Grieving unmarried woman to take government to court over bereavement damages

Jakki Smith and John Bulloch. Jakki is taking the government to court for breaching her human rights after she was denied bereavement damages when her partner died - because they were not married.
Jakki Smith and John Bulloch. Jakki is taking the government to court for breaching her human rights after she was denied bereavement damages when her partner died - because they were not married.
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Jakki Smith and John Bulloch were in a committed and loving relationship for 16 years – but when he died, Jakki discovered she was not entitled to bereavement damages because the pair were not married.

“We were no different from any other married couple,” said Jakki.

“We were totally committed to each other and everything we did, we did together.”

Now, five years later, Jakki, from Chorley, who lived with John for 11 years prior to his death, has launched a landmark legal fight to improve the rights of unmarried couples.

The 58-year-old NHS worker is taking the government to court for breaching her human rights.

And although Jakki has been left devastated by John’s death, she said she is not doing this for herself.

“Changing the law won’t make a difference to me now,” she added. “But I want to do it because it will matter to people in the future because society is changing.

“I am campaigning for the law to be changed – I want the government to recognise that long-term relationships are just as committed as those who have gone through a formal ceremony.”

A fixed sum of £12,980 is paid if a person dies as a result of negligence – but only to spouses or civil partners.

But the mum-of-one only discovered she wasn’t entitled to the statutory award after John’s death.

Dad-of-three John, a retired prison governor who worked at HMP Preston, died aged 66 in 2011 after an infection was missed by medics and spread to his brain.

Doctors placed John in the psychiatric unit and he died two days later.

“When he died, we didn’t know why, and that was the hardest thing for me.

“I felt a lot of grief but also anger because I knew something more could have been done,” said Jakki.

“I couldn’t grieve properly at the time because we were fighting for him because we didn’t think he had been treated properly.”

In 2014, the inquest revealed John’s death was the result of medical negligence, which is when Jakki discovered she was not entitled to the bereavement damages.

“I felt very disappointed that society didn’t see my grief the same as anybody who had been married to the person they loved,” she said.

“It’s very upsetting to realise the government doesn’t recognise that a committed relationship is valid. It was like being told I couldn’t be bereaved or grieve for him.”

Jakki said it made her relationship feel more like a “business arrangement”.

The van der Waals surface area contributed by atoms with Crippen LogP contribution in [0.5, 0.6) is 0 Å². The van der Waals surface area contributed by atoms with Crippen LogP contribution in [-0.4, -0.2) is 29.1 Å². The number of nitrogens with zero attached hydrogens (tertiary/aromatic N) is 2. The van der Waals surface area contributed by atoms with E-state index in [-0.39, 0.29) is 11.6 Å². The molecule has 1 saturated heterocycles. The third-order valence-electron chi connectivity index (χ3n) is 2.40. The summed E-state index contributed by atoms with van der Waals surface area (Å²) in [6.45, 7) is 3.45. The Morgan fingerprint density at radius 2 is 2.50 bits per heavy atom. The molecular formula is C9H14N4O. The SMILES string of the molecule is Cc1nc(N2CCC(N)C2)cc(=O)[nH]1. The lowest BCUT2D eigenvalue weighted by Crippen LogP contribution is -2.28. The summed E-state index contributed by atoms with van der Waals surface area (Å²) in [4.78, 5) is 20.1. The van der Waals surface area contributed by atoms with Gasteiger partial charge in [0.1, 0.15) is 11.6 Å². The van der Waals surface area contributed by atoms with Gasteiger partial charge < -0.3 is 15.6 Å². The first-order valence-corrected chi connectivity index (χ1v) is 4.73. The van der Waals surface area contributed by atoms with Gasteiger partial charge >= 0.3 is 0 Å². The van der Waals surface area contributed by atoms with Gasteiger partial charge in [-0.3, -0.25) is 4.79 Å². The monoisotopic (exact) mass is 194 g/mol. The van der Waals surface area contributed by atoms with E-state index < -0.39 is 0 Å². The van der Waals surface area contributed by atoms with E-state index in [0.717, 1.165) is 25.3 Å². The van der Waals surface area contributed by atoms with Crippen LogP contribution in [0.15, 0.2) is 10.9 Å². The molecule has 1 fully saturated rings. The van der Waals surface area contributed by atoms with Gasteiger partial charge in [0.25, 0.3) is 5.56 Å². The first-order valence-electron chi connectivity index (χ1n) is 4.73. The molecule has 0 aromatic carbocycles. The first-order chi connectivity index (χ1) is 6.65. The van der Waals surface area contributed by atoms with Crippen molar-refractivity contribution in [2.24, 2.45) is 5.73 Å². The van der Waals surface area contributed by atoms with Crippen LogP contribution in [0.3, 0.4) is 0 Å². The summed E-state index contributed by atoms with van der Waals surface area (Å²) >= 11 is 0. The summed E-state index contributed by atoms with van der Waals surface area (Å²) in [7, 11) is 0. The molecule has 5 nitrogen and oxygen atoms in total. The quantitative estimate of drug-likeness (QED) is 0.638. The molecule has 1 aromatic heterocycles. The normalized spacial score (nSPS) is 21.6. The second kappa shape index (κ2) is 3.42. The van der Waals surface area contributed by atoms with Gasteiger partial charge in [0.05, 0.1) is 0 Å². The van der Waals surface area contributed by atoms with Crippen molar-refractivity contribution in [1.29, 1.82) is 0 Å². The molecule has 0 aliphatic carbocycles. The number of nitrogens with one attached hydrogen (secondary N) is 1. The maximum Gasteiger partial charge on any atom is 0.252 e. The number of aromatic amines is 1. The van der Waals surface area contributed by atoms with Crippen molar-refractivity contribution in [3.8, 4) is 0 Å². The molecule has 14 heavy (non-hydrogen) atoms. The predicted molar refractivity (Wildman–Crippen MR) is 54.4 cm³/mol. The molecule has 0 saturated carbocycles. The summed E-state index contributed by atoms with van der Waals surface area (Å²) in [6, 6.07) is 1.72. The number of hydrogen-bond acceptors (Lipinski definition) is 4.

Both Jakki and John had been through failed marriages in the past and didn’t think it was necessary to get married.

She added: “We didn’t need to go through a ceremony to prove we were committed to each other because we knew we were.

“But norms are changing and people have a choice whether or not to get married.”

In the case against the Secretary of State for Justice, which is due to be heard later this year, lawyers will argue that the current legislation violates articles 8 and 14 of the European Convention on Human Rights in that it discriminates against Jakki on the grounds of her marital status and her right to respect for private and family life.

Jakki said she feels nervous about the hearing but hopes it will all be worth it.

“Marriage rates are falling year on year, yet the law seems stuck in the past,” she said.

“If I do manage to make a change, I will feel relieved for people in the future.

“I have had loads of messages of support. For people in the future it could make a difference, and that’s what counts.”

Zak Golombeck (pictured) a human rights lawyer from Slater and Gordon, who is representing Jakki, said: “The loss of a long-term partner is absolutely devastating, yet for unmarried couples there is still no recognition of that loss in the eyes of the law.  

“What we are seeking is a reinterpretation of the legislation to include those couples who have lived ‘as husband and wife’ for more than two years.

“The Law Commission has made previous recommendations to extend it to cohabitants as it has to civil partners.

“A wedding ring is no longer the only sign of commitment in a modern relationship and the law should be changed to reflect that.”

The case is just the latest to challenge the law over unmarried couples.

Mum-of-four Siobhan McLaughlin claimed her human rights had been breached when she was refused widowed parents’ allowance following her long-term partner’s death.

A judge in Northern Ireland found in her favour.

A heterosexual couple also called for a judicial review into whether they should be allowed to enter into a civil partnership.

Rebecca Steinfeld and Charles Keidan’s case was dismissed by a High Court judge in January, but the couple said they planned to appeal.

In Scotland, the law on bereavement damages already extends to cohabitees as well as other immediate family members such as parents or children.

A Ministry of Justice spokesman said: “Our sympathies remain with the loved ones of John Bulloch following his tragic death.

“While no payment can provide adequate financial compensation for the grief felt at the loss of a loved one, there are bereavement damages available to a person’s spouse or civil partner or to their parents if they were under 18. “There are no plans to change the law at this time.”

Her case will be heard in the Royal Courts of Justice in July.